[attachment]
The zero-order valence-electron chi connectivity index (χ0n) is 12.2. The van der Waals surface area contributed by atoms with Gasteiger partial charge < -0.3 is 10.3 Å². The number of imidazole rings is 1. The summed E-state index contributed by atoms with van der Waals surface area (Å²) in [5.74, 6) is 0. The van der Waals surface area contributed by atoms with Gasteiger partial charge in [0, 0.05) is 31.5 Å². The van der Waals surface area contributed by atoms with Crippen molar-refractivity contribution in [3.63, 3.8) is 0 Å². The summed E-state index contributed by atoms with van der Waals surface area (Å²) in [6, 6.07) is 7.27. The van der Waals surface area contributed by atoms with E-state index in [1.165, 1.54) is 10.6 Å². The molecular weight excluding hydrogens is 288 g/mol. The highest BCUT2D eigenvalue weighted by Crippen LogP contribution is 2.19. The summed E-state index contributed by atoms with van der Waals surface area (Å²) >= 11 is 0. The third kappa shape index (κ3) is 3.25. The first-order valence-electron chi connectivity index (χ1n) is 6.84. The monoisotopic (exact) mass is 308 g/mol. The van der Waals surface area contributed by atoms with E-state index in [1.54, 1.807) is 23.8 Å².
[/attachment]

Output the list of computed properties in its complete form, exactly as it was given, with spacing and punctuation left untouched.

The zero-order valence-electron chi connectivity index (χ0n) is 12.2. The van der Waals surface area contributed by atoms with Gasteiger partial charge < -0.3 is 10.3 Å². The number of imidazole rings is 1. The summed E-state index contributed by atoms with van der Waals surface area (Å²) in [5.74, 6) is 0. The van der Waals surface area contributed by atoms with Gasteiger partial charge in [0, 0.05) is 31.5 Å². The van der Waals surface area contributed by atoms with Crippen molar-refractivity contribution in [3.63, 3.8) is 0 Å². The summed E-state index contributed by atoms with van der Waals surface area (Å²) in [6, 6.07) is 7.27. The van der Waals surface area contributed by atoms with E-state index in [1.165, 1.54) is 10.6 Å². The molecular weight excluding hydrogens is 288 g/mol. The highest BCUT2D eigenvalue weighted by Crippen LogP contribution is 2.19. The summed E-state index contributed by atoms with van der Waals surface area (Å²) >= 11 is 0. The third kappa shape index (κ3) is 3.25. The first-order valence-electron chi connectivity index (χ1n) is 6.84. The monoisotopic (exact) mass is 308 g/mol. The van der Waals surface area contributed by atoms with E-state index in [1.54, 1.807) is 23.8 Å².